How do you create said account?

Well, you go to and click on “Log in or create account,” and it will walk you through the rest.

Have your new Medicare card handy and remember that if something goes south you can call any of the numbers below for help.

Help? You bet!

You got the part about calling any of the numbers below, right?

OK, but many of us need to sit with a human as we work through the Plan Finder, so is that possible? For free?

Yes, to both.

How, when and where do we do that?

Here we go, working from west to east:

 In Forks, it’s “Information & Assistance” at 481 Fifith Ave.

I’d suggest you call 360-374-9496 (888-571-6559) and make an appointment with Susie.

• In Port Angeles, at the Port Angeles Senior Center, 328 E. Seventh St., every Friday from 9 a.m. to noon.

 In Sequim, go to Shipley Center, 921 E. Hammond St., every Tuesday from 9 a.m. to noon.

• In Port Townsend, it’s the Port Townsend Community Center, 620 Tyler St., from noon to 3 p.m. Oct. 15, Nov. 5, Nov. 19 and Dec. 3.

• In the Tri-Area area, it’s the Tri-Area Community Center, 10 West Valley Road in Chimacum, from 9:30 a.m. to 12:30 p.m. Oct. 22, Oct. 29, Nov. 12 and Nov. 26.

• In Quilcene, go to the Quilcene Community Center, 294952 U.S. Highway 101, from 10 a.m. to 1 p.m. Oct. 23 or Nov. 27.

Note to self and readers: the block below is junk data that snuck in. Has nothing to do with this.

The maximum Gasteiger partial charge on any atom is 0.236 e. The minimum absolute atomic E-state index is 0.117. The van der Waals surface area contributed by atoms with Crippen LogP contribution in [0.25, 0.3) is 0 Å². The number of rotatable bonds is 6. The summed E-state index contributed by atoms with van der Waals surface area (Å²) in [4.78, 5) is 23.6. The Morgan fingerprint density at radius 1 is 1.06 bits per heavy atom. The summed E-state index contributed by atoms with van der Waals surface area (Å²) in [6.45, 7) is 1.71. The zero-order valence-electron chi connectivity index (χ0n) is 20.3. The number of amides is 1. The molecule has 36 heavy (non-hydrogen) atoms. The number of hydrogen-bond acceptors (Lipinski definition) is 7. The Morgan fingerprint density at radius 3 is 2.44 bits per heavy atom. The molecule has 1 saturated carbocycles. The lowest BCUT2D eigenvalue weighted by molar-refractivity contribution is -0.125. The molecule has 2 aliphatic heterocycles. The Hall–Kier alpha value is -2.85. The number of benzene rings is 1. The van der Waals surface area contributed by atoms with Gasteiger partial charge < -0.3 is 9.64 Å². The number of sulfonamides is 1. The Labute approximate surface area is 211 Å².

• You thought we were ignoring Brinnon? Not hardly! At the Brinnon Community Center, 306144 U.S. Highway 101, from 10 a.m. to 1 p.m. Oct. 24 or Nov. 21.

Remember to bring your new Medicare card, the list of prescription drugs that you’re taking and your patience. These “clinics” can get busy, so you might have to wait a bit.

What can I say? Sometimes, helping people takes time.

And remember that the folks who will help you did not invent Medicare, Part D or the Plan Finder.

They just re-invented genuine human decency.


Mark Harvey is director of Clallam/Jefferson Senior Information & Assistance, which operates through the Olympic Area Agency on Aging. He is also a member of the Community Advocates for Rural Elders partnership. He can be reached at 360-452-3221 (Port Angeles-Sequim), 360-385-2552 (Jefferson County) or 360-374-9496 (West End), or by emailing [email protected].

More in Life

Submitted art / "Color Study in Slow Stitch 2" by Jean Wyatt is featured at the 17th-annual North Olympic Fiber Arts Festival at Sequim Museum & Arts.
Fiber arts festival to highlight art for two months

The 17th-annual North Olympic Fiber Arts Festival will offer several… Continue reading

Hospice gets donation from trust

Volunteer Hospice of Clallam County has received a $5,000… Continue reading

Joseph Bednarik will be the guest speaker at Olympic Unitarian Universalist Fellowship.
Bednarik will present ‘TRAIL CLOSED: Now What?’ at service

Joseph Bednarik will present “TRAIL CLOSED: Now What?” at… Continue reading

Shred event set Saturday

Kitsap Bank will continue its “From Shred to Fed”… Continue reading

Quimper Grange to host an open house

Quimper Grange #720 will host an open house from… Continue reading

Most Read